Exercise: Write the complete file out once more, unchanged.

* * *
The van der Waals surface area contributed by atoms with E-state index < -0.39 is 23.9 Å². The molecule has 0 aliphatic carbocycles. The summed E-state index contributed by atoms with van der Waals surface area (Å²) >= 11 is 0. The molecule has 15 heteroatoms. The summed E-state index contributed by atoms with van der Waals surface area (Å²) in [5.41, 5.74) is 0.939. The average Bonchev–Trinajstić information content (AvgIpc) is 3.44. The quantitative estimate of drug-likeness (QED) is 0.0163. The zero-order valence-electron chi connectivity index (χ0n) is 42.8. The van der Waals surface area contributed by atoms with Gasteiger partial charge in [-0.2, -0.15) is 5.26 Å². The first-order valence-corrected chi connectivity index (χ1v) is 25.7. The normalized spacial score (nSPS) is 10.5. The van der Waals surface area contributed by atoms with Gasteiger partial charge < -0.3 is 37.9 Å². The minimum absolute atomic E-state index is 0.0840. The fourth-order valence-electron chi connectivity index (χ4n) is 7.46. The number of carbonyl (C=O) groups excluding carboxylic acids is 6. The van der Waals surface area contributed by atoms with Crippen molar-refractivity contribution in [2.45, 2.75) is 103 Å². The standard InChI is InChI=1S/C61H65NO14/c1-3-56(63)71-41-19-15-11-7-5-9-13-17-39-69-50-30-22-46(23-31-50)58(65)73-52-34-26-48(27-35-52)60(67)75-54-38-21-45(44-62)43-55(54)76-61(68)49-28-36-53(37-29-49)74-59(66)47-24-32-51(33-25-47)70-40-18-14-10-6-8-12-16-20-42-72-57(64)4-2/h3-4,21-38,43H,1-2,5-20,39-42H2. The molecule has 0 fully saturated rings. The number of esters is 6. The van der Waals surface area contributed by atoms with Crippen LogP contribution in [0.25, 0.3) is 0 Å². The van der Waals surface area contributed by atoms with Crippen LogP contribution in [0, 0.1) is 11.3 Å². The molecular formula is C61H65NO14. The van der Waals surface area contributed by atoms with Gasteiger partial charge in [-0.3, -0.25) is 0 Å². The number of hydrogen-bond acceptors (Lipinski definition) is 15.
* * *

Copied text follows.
The van der Waals surface area contributed by atoms with E-state index < -0.39 is 23.9 Å². The molecule has 0 aliphatic carbocycles. The summed E-state index contributed by atoms with van der Waals surface area (Å²) >= 11 is 0. The molecule has 15 heteroatoms. The summed E-state index contributed by atoms with van der Waals surface area (Å²) in [5.41, 5.74) is 0.939. The average Bonchev–Trinajstić information content (AvgIpc) is 3.44. The quantitative estimate of drug-likeness (QED) is 0.0163. The zero-order valence-electron chi connectivity index (χ0n) is 42.8. The van der Waals surface area contributed by atoms with Gasteiger partial charge in [-0.2, -0.15) is 5.26 Å². The first-order valence-corrected chi connectivity index (χ1v) is 25.7. The normalized spacial score (nSPS) is 10.5. The van der Waals surface area contributed by atoms with Gasteiger partial charge < -0.3 is 37.9 Å². The minimum absolute atomic E-state index is 0.0840. The fourth-order valence-electron chi connectivity index (χ4n) is 7.46. The number of carbonyl (C=O) groups excluding carboxylic acids is 6. The van der Waals surface area contributed by atoms with Crippen molar-refractivity contribution in [2.45, 2.75) is 103 Å². The standard InChI is InChI=1S/C61H65NO14/c1-3-56(63)71-41-19-15-11-7-5-9-13-17-39-69-50-30-22-46(23-31-50)58(65)73-52-34-26-48(27-35-52)60(67)75-54-38-21-45(44-62)43-55(54)76-61(68)49-28-36-53(37-29-49)74-59(66)47-24-32-51(33-25-47)70-40-18-14-10-6-8-12-16-20-42-72-57(64)4-2/h3-4,21-38,43H,1-2,5-20,39-42H2. The molecule has 0 fully saturated rings. The number of esters is 6. The van der Waals surface area contributed by atoms with Crippen LogP contribution in [0.25, 0.3) is 0 Å². The van der Waals surface area contributed by atoms with Crippen LogP contribution in [0, 0.1) is 11.3 Å². The molecular formula is C61H65NO14. The van der Waals surface area contributed by atoms with Gasteiger partial charge in [-0.3, -0.25) is 0 Å². The number of hydrogen-bond acceptors (Lipinski definition) is 15.